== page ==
process a request, which takes more time and memory than using just one language.
But in ASP.NET,
In contrast, ASP.NET pages are always compiled into .NET classes housed within assemblies. This class includes all of the server-side code and the static HTML, so once a page is accessed for the first time (or any page within a particular directory is accessed), subsequent rendering of that page is serviced by executing compiled code. This eliminates all the inefficiencies of the scripting model of traditional ASP. There is no longer any performance difference between compiled components and server-side code embedded within a page they are now both compiled components. There is also no performance difference between interspersing server-side code blocks among static HTML elements, and writing large blocks of server-side code and using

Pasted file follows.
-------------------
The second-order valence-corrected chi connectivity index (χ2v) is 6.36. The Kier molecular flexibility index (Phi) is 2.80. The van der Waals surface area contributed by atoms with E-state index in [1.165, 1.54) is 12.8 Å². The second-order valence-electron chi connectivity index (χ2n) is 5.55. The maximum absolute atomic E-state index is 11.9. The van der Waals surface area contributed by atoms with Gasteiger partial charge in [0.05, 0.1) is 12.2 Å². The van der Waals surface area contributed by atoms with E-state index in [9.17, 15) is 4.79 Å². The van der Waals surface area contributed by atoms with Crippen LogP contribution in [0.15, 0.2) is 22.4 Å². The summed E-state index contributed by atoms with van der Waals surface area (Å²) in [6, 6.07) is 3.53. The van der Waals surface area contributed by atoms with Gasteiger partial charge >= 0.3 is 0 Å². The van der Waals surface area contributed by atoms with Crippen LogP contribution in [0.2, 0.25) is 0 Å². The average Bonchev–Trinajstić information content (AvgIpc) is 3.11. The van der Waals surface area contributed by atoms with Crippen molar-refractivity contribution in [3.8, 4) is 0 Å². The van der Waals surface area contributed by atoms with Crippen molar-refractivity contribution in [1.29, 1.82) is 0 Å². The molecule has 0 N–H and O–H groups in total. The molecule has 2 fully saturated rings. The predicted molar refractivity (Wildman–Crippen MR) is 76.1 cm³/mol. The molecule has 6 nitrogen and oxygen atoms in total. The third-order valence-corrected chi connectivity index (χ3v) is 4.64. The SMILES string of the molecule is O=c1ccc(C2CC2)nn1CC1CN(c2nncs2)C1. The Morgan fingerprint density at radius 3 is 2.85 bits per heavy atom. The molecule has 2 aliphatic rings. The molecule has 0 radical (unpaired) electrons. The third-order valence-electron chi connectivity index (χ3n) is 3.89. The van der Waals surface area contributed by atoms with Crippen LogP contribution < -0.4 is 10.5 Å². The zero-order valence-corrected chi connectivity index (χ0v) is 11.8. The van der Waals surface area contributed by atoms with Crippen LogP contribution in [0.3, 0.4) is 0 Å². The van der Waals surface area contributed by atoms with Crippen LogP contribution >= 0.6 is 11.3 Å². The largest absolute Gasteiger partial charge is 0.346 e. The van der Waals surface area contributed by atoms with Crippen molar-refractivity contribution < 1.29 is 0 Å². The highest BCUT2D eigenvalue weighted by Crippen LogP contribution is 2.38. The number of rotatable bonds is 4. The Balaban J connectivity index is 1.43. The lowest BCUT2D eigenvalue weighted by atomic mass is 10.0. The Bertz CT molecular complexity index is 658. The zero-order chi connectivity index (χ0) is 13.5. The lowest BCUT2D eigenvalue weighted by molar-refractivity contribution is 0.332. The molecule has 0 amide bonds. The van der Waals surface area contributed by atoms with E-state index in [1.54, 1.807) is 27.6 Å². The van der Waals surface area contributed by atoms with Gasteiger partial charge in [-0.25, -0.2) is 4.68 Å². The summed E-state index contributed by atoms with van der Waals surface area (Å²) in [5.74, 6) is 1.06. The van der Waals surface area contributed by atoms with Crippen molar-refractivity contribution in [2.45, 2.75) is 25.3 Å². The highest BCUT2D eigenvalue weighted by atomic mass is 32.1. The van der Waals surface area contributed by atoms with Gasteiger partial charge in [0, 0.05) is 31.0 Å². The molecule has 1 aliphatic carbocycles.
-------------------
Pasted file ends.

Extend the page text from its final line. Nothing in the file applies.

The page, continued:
Response.Write() for static HTML content. Also, because the .aspx file is parsed into a single code file and compiled, it is not possible to use multiple server-side languages within a single .aspx file.
In classic ASP it was very difficult for us to debug the application. ASP developers had time to debug application due to limited support due to the interpreted model.
But in ASP.NET In addition to improved performance over the interpreted model, pages that are compiled into classes can be debugged using the same debugging tools available to desktop applications or component developers. Errors with pages are generated as compiler errors, and there is a good chance that most errors will be found at compilation time instead of runtime, because VB.NET and C# are both strongly typed languages. Plus, all the tools available to the .NET developer are applicable to the .aspx developer.
class=docText>Especially if you are using ASP pages it is possible to include executable code outside the scope of a function within a script block marked as runat=server, and , it is possible to define a function within a pair of server-side script tags.
But in ASP.NET,
In ASP.NET it is no longer possible to include executable code outside the scope of a function within a script block marked as runat=server, and conversely, it is no longer possible to define a function within a pair of server-side script tags.